On crossing six, one lion and one wildebeest return from west to east. On crossing seven, two wildebeest go from east to west.

Now all three wildebeest are on the west bank, and the sole lion on the west bank rafts back to the east. From there crossings eight through elevenlions simply ferry back and forth, until all the animals make it. For the other solution, consult the video.

## How Many of these 25 Brain Teasers Can You Solve?

One watch is broken and doesn't run at all. One runs slow, losing one minute every day. The final watch runs fast, gaining one minute every day. After being marooned for a moment, I begin to worry about timekeeping. Which watch is most likely to show the correct time if I glance at the watches at any particular moment?

Which would be least likely to show the correct time? We know that the stopped watch must tell the correct time twice a day—every 12 hours. The watch that loses one minute per day will not show the correct time until days into its cycle of time loss 60 minutes in an hour times 12 hourswhen it will momentarily be exactly 12 hours behind schedule. Similarly, the watch that gains one minute a day is also wrong until days after its journey into incorrectness, when it will be 12 hours ahead of schedule.

Because of this, the watch that doesn't run at all is most likely to show the correct time. The other two are equally likely to be incorrect. In the case of the video below, a fish has been kidnapped. There are five identical-looking houses in a row numbered one through fiveand one of them contains the fish. Watch the video for the various bits of information about the occupants of each house, the rules for deducing new information, and figure out where that fish is hiding!

You really need to watch the video to understand this one, and the list of clues is helpful too. The fish is in House 4, where the German lives. They spend a day collecting a large pile of bananas, numbering between 50 and The castaways agree that the next morning the three of them will divide up the bananas equally among them.

During the night, one of the castaways wakes up. He fears that the others might cheat him, so he takes his one-third share and hides it. Since there is one banana more than a quantity which could be divided equally into thirds, he gives the extra banana to the monkey and goes back to sleep.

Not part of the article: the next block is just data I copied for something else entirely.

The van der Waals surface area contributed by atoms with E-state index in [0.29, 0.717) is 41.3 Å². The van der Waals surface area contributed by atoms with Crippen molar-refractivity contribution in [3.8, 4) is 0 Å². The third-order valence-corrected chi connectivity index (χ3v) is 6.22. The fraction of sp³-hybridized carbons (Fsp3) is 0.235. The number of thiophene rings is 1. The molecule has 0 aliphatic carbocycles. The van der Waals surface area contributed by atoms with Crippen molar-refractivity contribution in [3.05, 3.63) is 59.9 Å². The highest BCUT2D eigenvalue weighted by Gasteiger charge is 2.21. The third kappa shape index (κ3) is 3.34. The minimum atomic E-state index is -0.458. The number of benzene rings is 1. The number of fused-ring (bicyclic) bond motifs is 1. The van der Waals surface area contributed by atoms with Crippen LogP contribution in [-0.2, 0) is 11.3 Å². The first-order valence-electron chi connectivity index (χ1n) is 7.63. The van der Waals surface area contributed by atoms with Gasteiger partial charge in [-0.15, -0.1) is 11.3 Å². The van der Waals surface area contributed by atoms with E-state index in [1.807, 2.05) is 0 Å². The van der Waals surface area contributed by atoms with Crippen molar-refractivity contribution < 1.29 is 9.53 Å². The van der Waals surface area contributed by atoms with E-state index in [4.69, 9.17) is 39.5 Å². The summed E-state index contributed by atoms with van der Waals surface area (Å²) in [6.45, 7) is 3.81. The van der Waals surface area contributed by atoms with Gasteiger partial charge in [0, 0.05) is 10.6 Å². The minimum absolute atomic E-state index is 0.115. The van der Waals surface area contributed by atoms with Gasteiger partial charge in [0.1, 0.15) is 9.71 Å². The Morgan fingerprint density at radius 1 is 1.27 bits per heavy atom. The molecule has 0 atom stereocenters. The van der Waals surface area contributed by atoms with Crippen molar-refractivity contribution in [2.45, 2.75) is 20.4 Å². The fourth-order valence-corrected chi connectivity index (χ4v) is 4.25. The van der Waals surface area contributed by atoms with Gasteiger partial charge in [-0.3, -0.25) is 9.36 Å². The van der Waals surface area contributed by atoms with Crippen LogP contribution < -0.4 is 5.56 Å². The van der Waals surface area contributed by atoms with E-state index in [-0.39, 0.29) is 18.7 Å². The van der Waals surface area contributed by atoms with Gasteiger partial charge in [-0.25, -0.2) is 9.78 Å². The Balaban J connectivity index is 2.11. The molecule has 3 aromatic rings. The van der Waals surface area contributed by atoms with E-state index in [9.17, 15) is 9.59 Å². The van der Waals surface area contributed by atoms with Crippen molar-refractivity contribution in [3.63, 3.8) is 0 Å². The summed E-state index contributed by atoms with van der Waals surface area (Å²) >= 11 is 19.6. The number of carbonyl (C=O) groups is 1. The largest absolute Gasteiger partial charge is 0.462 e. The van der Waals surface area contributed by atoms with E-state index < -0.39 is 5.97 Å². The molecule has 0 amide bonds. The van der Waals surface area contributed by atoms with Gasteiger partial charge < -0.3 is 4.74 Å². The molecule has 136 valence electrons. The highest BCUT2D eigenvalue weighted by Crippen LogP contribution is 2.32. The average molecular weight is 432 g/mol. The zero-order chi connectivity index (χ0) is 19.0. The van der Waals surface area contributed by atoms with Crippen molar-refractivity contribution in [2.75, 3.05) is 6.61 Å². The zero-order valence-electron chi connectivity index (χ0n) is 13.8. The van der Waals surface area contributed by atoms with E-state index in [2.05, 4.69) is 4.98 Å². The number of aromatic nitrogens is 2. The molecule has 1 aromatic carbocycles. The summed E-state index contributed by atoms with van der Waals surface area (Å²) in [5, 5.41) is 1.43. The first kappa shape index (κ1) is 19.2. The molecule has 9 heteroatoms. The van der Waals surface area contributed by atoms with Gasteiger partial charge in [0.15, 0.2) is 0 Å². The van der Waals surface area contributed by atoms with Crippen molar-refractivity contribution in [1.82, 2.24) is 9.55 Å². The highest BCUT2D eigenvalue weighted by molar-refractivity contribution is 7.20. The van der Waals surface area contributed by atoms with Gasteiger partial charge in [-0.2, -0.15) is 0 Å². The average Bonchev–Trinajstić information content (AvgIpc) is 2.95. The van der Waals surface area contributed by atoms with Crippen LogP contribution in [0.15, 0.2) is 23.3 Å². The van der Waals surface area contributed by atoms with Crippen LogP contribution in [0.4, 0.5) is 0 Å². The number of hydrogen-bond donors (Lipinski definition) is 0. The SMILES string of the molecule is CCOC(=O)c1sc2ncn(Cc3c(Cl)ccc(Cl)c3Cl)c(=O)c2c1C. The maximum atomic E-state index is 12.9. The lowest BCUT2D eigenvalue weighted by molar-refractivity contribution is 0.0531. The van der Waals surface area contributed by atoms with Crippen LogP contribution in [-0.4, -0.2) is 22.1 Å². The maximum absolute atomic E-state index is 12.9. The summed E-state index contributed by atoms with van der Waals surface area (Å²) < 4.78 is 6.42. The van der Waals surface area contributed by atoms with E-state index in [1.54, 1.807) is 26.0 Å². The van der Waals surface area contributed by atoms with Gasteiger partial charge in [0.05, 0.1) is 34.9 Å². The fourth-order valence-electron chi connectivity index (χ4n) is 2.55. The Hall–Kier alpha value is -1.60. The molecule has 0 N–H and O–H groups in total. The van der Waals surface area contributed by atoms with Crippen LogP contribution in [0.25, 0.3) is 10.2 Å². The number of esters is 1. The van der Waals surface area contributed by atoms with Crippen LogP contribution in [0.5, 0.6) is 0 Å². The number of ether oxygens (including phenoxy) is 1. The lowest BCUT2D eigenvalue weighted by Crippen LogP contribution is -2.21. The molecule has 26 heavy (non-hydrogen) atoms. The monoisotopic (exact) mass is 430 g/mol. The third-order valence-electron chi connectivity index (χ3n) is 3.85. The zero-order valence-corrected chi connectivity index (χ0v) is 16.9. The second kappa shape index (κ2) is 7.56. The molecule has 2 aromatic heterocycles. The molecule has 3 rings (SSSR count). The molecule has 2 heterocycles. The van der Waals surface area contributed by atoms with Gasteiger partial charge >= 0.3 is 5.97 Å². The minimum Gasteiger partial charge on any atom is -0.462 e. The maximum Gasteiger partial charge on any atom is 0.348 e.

Later in the night, a second castaway awakes and repeats the same behavior, plagued by the same fear. Again, he takes one-third of the bananas in the pile and again the quantity is one greater than would allow an even split into thirds, so he hands the extra banana to the monkey and hides his share. Still later, the final castaway gets up and repeats the exact same procedure, unaware that the other two have already done it.

Yet again, he takes a third of the bananas and ends up with one extra, which he gives to the monkey. The monkey is most pleased.

When the castaways meet in the morning to divide the banana loot, they all see that the pile has shrunk considerably, but say nothing—they're each afraid of admitting their nighttime banana thievery. They divide the remaining bananas three ways, and end up with one extra for the monkey.

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• Can you solve these six ingenious logic puzzles?

Given all this, how many bananas were there in the original pile? There are no fractional bananas in this problem. We are always dealing with whole bananas. Note that if the pile were bigger, the next possible number that would meet the criteria above would be —but that's outside the scope listed in the second sentence "between 50 and " of the puzzle. The lab is a single story building, built as a 4x4 grid of rooms, for a total of 16 rooms—15 of which are contaminated.

The entrance room is still safe. There's an entrance at the northwest corner and an exit at the southeast corner.

Only the entrance and exit rooms are connected to the outside. Each room is connected to its adjacent rooms by airlocks. Once you enter a contaminated room, you must pull a self-destruct switch, which destroys the room and the virus within it—as soon as you leave for the next room. You cannot re-enter a room after its switch has been activated.